Naseem Tarawnah

‘Royal Vision’: Deja Vu Meet Groundhog Day

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This was a very interesting video to watch. It is perhaps the first time I have heard the King speak to a local audience about a “national vision” (which in Jordan translates to “royal vision”) that states the end goal as being an elected government. All the magic words are reiterated. Democracy. Dialog. Constitution. Freedom. Reform. Combating corruption. Media. Institutions.

We have been given royal visions before. This is obviously no secret. In fact, these visions are very public. Never have I personally heard that vision to include an elected government, so in some way, it is important to have this on the record. If anything than for the sake of being able to tell others “see, I told you so”, as it seems many are convinced that the King does not support giving up his political powers for an elected government. What this speech, and others that have been given by the King in recent weeks seem to outline is the dawn of a new Jordan. They are designed to breathe hope in to a decaying political and social arena.

But then comes the quintessential question: will any of this be realized?

It is unlikely, or at least, improbable. Why? Precedent. History. While we haven’t heard “elected government” before, we’ve heard pretty much everything else on more than one occasion. To assume that the state can deliver anything of reasonable value at this point is bordering on absurdity. The past few months alone, a time when everyone is closely watching what the Jordanian state will do to maneuver through the chaotic turbulence of the region, we received mostly a general policy of appeasement, the renewed promise of reforms, nationalism, nationalism, and more nationalism. As if the act of waving a flag with enough fervor can produce magical results.

None of this is new and none of this is unexpected. Nothing that has been done since January has really surprised me. It is simply put, a heightened state of deja vu. Even the speeches are like a song playing over and over again; we’ve pretty much memorized the lyrics. The magic words.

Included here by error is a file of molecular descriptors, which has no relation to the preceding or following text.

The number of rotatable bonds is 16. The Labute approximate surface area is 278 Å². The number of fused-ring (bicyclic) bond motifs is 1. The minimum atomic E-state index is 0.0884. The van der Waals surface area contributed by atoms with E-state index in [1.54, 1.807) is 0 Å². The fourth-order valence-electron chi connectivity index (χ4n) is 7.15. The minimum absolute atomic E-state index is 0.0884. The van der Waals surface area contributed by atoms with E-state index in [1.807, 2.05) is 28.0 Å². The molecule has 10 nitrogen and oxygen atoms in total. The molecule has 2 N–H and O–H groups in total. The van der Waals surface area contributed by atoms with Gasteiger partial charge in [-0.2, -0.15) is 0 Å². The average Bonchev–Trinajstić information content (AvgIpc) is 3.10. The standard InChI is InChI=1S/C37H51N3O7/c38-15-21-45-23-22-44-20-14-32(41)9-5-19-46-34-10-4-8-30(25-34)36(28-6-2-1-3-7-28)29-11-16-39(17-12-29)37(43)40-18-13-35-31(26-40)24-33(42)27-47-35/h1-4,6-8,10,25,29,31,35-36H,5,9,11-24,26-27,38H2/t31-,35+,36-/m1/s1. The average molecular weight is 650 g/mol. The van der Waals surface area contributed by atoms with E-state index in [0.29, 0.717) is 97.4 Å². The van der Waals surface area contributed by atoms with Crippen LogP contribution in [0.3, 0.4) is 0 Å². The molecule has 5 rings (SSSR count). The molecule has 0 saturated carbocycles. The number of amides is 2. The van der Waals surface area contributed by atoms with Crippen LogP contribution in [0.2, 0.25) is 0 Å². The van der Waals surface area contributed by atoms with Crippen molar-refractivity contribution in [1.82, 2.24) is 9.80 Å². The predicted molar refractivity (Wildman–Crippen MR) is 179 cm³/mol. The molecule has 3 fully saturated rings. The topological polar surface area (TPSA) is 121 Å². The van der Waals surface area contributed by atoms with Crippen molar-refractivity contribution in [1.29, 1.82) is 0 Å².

Which brings about the other quintessential question many people seem to be asking: is the King genuine?

My answer to this is simply: it doesn’t matter.

From a strictly personal perspective, I do believe, or at least have some faith in the possibility that he is genuine. But again, it does not matter. It doesn’t matter what I think or believe, and it doesn’t matter if I am right or wrong. For even if he is genuine, the kind of change we need today cannot be dependent on the ability of a single person to deliver. And the majority of this country have been educated by the state to place all their hopes and dependency on the King and no one else. It is not a national vision; it is a royal vision. They are not national reforms; they are the King’s reforms. On any of our national holidays, we do not celebrate our national achievements and our national endeavors; we celebrate the crown’s achievements and the crown’s endeavors.

No doubt, this has been the political strategy from the moment the King ascended to the throne, and it was perhaps done in some attempt to solidify his position. This is not only natural, but expected.

But it isn’t enough that political power in this country is centralized in the hands of the King, the problem is that people have not only accepted that reality but have grown dependent on it. It is quite similar to the consequences of the one man-one vote system, where a citizen is unlikely to cast his one and only vote for anyone but a relative because of the perception that only a relative can deliver; tied to an ancestral obligation to do so. This is roughly the same relationship the populace has with the King. The state has done much in the past decade to encourage this relationship and deepen it that now, people look to the King to wave his magic wand and make things happen.

This makes it incredibly difficult to convince the average citizen that they share some responsibility in reform. That reform and progress is not dependent on the divine will of a King. This generation, more than any of its predecessors, has been taught to believe only in the King; to follow blindly, and question nothing. Nationalism is defined as the monarchy, and so is citizenship for that matter. No other forms of citizenship are taught. And thus people do not feel any sense of responsibility. Reform is a King’s game; one that does not require their public participation. That has been, by and large, the strategy employed for over a decade now, making it incredibly difficult to turn around and ask that people share the responsibility. That will not happen on the level that is required to bring about real tangible change.

Which is why I believe it doesn’t matter if the King is genuine or not. For even if he is, the reality of the situation is that people will simply look to him to deliver single-handedly. And perhaps more importantly, he will be faced with an entire political system that has no interest in changing the status quo because it either benefits from it or has grown accustomed to.

This speech by the King is an important thing to have on record. But it’s ability to bring about real change en masse is unlikely. This is why I am very pessimistic when it comes to accepting the idea of top-down shifts in a political paradigm. I am very optimistic about change coming from elsewhere. When change inevitably does come to this country, it will not come from up top; it will be from the bottom up. It will not come from a majority but from a willing and driven minority that has managed to survive the education system, the propaganda and the nationalistic indoctrination that is eating this country alive.

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